How true this was can be seen by such things as the following. It turns out there was a big difference under the law of Moses, and in ancient Near Eastern criminal law generally, between being a “thief” and being a “robber.” (Discussed in John W. Welch, “Theft and Robbery in the Book of Mormon and Ancient Near Eastern Law,” F.A.R.M.S. Wel-85a; summarized in “New Developments in Book of Mormon Research,” Ensign, February 1988, p. 12. See also Bernard Jackson, Theft in Early Jewish Law [Oxford: Oxford University Press, 1975].) A thief was an inside member of the community; he usually worked alone, and he stole things like chickens at night. A thief’s criminal offense was not serious, and he was punished lightly, usually being required to return double that which he had stolen. A robber, on the other hand, was an outsider, literally an outlaw, living outside the community and outside the protection and rights of local law. Robbers hid out in the hills in bands, swearing oaths of secrecy and swooping down on villages, openly assassinating and plundering. Robbers were one of the greatest scourges of ancient civilization; sometimes in Egypt they occupied whole cities. Soldiers were sent out after them, and when they were caught, they were put to death on the spot—no trials were necessary.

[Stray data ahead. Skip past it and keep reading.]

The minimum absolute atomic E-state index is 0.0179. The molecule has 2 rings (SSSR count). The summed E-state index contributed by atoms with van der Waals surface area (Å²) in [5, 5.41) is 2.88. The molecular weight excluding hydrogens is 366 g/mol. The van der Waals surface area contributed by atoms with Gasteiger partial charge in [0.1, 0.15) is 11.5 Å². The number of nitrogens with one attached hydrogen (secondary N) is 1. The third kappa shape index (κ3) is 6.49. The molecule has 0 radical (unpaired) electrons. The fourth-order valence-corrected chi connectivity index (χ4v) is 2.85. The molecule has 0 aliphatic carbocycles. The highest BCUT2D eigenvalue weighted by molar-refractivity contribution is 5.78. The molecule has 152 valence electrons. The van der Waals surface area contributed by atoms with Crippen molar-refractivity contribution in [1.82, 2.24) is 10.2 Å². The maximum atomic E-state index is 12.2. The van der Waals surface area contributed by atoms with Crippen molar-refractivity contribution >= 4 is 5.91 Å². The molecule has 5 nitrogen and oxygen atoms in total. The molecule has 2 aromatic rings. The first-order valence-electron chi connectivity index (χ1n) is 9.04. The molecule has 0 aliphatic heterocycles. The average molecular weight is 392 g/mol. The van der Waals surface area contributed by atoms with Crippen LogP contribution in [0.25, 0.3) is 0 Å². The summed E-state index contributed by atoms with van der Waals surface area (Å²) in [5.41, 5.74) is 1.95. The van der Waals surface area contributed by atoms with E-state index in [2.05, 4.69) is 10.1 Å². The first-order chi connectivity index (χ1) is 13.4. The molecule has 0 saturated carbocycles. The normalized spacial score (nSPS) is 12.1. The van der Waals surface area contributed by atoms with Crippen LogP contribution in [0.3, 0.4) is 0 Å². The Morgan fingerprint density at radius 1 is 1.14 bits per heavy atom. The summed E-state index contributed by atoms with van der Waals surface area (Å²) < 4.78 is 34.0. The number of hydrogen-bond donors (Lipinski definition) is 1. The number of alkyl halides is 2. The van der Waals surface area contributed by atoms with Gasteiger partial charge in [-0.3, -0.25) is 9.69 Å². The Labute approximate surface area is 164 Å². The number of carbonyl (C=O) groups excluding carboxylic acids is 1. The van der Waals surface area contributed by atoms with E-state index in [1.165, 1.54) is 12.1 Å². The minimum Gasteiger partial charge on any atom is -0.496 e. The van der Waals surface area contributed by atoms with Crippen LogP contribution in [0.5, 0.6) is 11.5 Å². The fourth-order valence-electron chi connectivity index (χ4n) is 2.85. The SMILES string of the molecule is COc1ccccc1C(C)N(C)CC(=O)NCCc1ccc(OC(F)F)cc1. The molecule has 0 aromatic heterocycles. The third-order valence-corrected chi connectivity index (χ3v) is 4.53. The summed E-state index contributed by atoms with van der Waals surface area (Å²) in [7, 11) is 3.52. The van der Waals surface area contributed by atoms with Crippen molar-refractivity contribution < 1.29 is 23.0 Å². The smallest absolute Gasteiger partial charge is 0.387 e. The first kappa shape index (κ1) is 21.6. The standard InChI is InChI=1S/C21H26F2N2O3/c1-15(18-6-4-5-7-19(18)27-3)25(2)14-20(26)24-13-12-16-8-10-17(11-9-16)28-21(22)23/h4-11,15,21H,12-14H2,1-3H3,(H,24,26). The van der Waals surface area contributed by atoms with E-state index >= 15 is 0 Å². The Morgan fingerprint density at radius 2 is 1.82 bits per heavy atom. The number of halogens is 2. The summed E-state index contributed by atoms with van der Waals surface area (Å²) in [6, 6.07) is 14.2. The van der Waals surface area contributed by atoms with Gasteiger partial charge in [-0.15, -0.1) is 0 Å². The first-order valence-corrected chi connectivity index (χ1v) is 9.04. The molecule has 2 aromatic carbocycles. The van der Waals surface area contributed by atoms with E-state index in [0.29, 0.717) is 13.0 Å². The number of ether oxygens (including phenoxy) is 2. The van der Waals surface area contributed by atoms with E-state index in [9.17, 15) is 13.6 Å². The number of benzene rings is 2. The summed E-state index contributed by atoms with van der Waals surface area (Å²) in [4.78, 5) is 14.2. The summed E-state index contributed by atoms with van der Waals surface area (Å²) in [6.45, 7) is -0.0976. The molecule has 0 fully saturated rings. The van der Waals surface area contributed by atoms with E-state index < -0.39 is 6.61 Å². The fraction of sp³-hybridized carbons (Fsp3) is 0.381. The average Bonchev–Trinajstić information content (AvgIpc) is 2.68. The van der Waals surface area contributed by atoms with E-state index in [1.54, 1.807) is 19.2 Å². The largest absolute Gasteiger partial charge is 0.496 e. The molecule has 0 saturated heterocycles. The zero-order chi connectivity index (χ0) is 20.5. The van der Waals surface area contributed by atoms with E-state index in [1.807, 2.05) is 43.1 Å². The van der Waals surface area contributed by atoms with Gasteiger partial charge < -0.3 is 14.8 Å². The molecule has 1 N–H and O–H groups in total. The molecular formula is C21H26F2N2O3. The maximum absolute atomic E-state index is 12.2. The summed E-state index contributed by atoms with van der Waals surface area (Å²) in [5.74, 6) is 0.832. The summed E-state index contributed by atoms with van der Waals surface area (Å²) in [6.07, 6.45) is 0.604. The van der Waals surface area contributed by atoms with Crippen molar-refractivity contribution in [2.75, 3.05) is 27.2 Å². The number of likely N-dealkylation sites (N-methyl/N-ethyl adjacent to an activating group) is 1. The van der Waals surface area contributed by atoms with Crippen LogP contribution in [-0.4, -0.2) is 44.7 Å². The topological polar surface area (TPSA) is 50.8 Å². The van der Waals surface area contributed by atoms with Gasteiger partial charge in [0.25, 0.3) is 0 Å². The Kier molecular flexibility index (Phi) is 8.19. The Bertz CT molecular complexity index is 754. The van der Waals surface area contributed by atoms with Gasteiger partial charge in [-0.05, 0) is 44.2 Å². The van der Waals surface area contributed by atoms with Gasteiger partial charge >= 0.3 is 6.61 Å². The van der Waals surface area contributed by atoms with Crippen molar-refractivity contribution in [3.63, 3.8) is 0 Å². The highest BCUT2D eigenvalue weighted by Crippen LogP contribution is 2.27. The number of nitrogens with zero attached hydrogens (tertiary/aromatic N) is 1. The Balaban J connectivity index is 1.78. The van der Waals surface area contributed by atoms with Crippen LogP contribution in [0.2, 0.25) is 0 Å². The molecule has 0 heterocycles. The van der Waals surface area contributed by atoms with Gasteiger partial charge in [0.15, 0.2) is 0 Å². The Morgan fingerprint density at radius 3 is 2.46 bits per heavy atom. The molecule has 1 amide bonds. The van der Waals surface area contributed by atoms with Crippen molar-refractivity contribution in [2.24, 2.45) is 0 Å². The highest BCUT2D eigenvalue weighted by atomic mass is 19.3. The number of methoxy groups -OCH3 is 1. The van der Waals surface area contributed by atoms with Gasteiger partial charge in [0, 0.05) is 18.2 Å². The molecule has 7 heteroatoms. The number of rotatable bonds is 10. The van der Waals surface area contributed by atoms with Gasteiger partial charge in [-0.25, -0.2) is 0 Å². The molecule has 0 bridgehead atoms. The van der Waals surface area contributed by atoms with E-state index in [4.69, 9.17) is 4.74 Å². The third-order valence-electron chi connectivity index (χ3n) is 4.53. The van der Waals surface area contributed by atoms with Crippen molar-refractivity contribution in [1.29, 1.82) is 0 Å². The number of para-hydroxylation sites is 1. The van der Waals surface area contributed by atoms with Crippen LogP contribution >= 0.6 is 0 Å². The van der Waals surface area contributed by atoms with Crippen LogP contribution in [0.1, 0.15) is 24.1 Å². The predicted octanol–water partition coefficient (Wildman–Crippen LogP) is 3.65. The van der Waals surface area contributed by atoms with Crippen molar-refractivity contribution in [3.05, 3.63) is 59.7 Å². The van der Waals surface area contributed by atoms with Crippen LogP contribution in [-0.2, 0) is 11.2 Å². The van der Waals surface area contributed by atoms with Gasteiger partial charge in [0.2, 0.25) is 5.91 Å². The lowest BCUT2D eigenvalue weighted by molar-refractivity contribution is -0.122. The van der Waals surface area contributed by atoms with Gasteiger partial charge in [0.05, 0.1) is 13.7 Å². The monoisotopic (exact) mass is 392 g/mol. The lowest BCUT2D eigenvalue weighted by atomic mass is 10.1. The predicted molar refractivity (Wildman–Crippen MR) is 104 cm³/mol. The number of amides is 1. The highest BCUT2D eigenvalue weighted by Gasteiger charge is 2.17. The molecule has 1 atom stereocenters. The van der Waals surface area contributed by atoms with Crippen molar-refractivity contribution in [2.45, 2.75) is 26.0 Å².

This kind of information turns out to be significant in understanding the Book of Mormon, for it, too, observes this distinction. The Gadianton robbers are always called robbers, never thieves. They live out in the hills, and the army goes out to battle against them. When the Nephites catch one of the robbers, as in the case of Zemnarihah in 3 Nephi 4, they put him to death on the spot. No trial is mentioned, and they hang him on a tree and ritually chop the tree down (a form of notorious execution that indeed has a remarkable parallel in another obscure corner of Jewish law that oddly requires that the tree from which the culprit is hung be chopped down). (see Babylonian Talmud, Sanhedrin VI.6; and Maimonides, Sanhedrin XV.9) Indeed, the Hebrew word for bandit (gedud) may even have some connection with the name Gaddianton, especially since that name, like the Hebrew gedud, was spelled in the original Book of Mormon manuscript with a double d.